28. Mr. Shroff referred us to a decision of the Judicial Committee and to certain decisions of this Court to the effect that Section 34 of the CPC will not apply to the proceedings before an arbitrator, as he is not a Court and that interest cannot be awarded by way of damages. He further referred to those decisions in support of his contention that in the absence of any usage or contract, express or implied, or of any provision of law, to justify the award of interest on an amount for a period before the institution of the suit, interest anterior to the date of the suit Cannot be allowed. The decisions referred to by Mr. Shroff are Bengal Nagpur Railway Company Limited v. Ruttanji Ramji and other L.R. 65 I.A. 66, Seth Thawardas Pherumal v. The Union of India : 2SCR48 , Mahabir Prashad Rungta v. Durga Datt : 3SCR639 , Union of India v. A.L. Rallia Ram : 3SCR164 , Vithal Das v. Rupchand and Ors.  Supp. S.C.R. 164 and Union of India v. Bungo Steel Furniture Pvt. Ltd. : 1SCR324 . It is no doubt true that for awarding interest under the Interest Act, 1939, or under Section 34 of the CPC, certain circumstances must exist. But one of the principles laid down is that interest prior to the institution of a suit can be awarded if there is any provision of a suit can be awarded if there is any provision of law to justify the award of such interest. In the cases, referred to above, it is seen that there was neither any agreement pleaded for payment of interest; nor was any provision of law entitling the party to recover interest prior to the period of the suit or arbitration proceedings, referred to or relied upon. Under such circumstances it was held that the arbitrator or a Court had no power to award interest prior to the date of the Award.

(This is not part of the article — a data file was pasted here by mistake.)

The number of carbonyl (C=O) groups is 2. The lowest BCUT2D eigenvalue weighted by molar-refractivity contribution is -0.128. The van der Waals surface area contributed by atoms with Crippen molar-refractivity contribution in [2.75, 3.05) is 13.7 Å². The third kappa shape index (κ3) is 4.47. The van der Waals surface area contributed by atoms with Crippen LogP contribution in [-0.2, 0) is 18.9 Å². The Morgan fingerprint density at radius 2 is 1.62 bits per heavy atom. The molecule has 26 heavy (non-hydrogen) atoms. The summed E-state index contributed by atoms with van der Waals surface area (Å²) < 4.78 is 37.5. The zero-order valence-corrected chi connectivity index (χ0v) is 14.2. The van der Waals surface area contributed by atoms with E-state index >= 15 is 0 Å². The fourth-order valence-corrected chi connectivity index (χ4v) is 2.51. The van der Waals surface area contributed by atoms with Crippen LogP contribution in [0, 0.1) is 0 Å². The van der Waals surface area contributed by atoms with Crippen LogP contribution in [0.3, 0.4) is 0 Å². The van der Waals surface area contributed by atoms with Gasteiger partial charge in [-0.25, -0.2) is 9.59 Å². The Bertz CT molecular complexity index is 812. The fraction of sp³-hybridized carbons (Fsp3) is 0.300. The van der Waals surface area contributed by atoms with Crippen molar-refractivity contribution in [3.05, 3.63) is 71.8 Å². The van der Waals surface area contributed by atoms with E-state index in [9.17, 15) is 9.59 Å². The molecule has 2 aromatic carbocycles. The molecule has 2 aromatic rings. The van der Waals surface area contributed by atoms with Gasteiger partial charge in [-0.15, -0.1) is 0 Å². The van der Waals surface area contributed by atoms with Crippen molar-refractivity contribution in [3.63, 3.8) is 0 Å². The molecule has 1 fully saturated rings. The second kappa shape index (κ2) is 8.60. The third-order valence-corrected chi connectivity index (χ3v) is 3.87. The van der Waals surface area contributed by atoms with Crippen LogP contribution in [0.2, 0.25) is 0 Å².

29. In Union of India v. Bungo Steel Furniture Pvt. Ltd. : 1SCR324 this Court recognised the power of an arbitrator to award interest on the amount of the award from the date of the award till the date of the decree. According to Mr. Shroff, the power of the arbitrator to award interest is only from the date of the award and not for any period anterior to that date.
30. In Firm Madanlal Roshanlal Mahajan v. Hukamchand Mills Ltd. Indore : 1SCR105 the power of the arbitrator, to whom the subject matter of a suit had been referred for arbitration, to award pendente lite interest Was considered by this Court. It was held in the said decision that all the disputes in the suit were referred to the arbitrator for his decision. One of the disputes, so referred, was whether the respondent therein was entitled to pendente lite interest. It was held that though in terms, Section 34 Civil Procedure Code does not apply to the arbitration, it was an implied term of the reference in the suit that the arbitrator was to decide the dispute, according to law, to grant such relief with regard to pendente lite interest as the Court itself could give, if it decided the dispute. It was further held that such a power of the arbitrator was not fettered either by arbitration agreement or by the Act. The decision in Seth Thawardas Pherumal v. The Union of India  2 S.C.R. 48 distinguished on the ground that the said decision is silent on the question whether an arbitrator can award interest during the pendency of the arbitration proceedings, if all the disputes in the suit including the claim for interest were referred for arbition.
31. From the decision in Firm Madanlal Roshanlal Mahajan v. Hukamchand Mills Ltd. Indore : 1SCR105 it is clear that if all the disputes are referred for arbitration, the arbitrator has power to award interest pendente lite, i.e. during the pendency of the arbitration proceedings.